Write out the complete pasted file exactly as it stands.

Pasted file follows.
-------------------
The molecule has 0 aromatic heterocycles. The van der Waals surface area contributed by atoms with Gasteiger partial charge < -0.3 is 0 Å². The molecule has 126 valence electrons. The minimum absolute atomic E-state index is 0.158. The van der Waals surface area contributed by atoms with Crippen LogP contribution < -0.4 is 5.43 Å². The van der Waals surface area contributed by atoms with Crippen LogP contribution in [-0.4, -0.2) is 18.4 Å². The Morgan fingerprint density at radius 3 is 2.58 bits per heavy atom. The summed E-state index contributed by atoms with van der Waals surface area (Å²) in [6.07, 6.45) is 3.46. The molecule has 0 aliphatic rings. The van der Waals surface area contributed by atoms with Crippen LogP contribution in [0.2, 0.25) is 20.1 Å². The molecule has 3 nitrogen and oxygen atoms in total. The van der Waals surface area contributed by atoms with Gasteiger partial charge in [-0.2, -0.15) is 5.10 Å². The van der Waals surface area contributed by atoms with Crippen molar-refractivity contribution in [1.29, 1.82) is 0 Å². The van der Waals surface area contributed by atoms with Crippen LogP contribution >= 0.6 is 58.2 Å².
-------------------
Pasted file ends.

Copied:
The molecule has 0 aromatic heterocycles. The van der Waals surface area contributed by atoms with Gasteiger partial charge < -0.3 is 0 Å². The molecule has 126 valence electrons. The minimum absolute atomic E-state index is 0.158. The van der Waals surface area contributed by atoms with Crippen LogP contribution < -0.4 is 5.43 Å². The van der Waals surface area contributed by atoms with Crippen LogP contribution in [-0.4, -0.2) is 18.4 Å². The Morgan fingerprint density at radius 3 is 2.58 bits per heavy atom. The summed E-state index contributed by atoms with van der Waals surface area (Å²) in [6.07, 6.45) is 3.46. The molecule has 0 aliphatic rings. The van der Waals surface area contributed by atoms with Crippen LogP contribution in [0.2, 0.25) is 20.1 Å². The molecule has 3 nitrogen and oxygen atoms in total. The van der Waals surface area contributed by atoms with Gasteiger partial charge in [-0.2, -0.15) is 5.10 Å². The van der Waals surface area contributed by atoms with Crippen molar-refractivity contribution in [1.29, 1.82) is 0 Å². The van der Waals surface area contributed by atoms with Crippen LogP contribution >= 0.6 is 58.2 Å².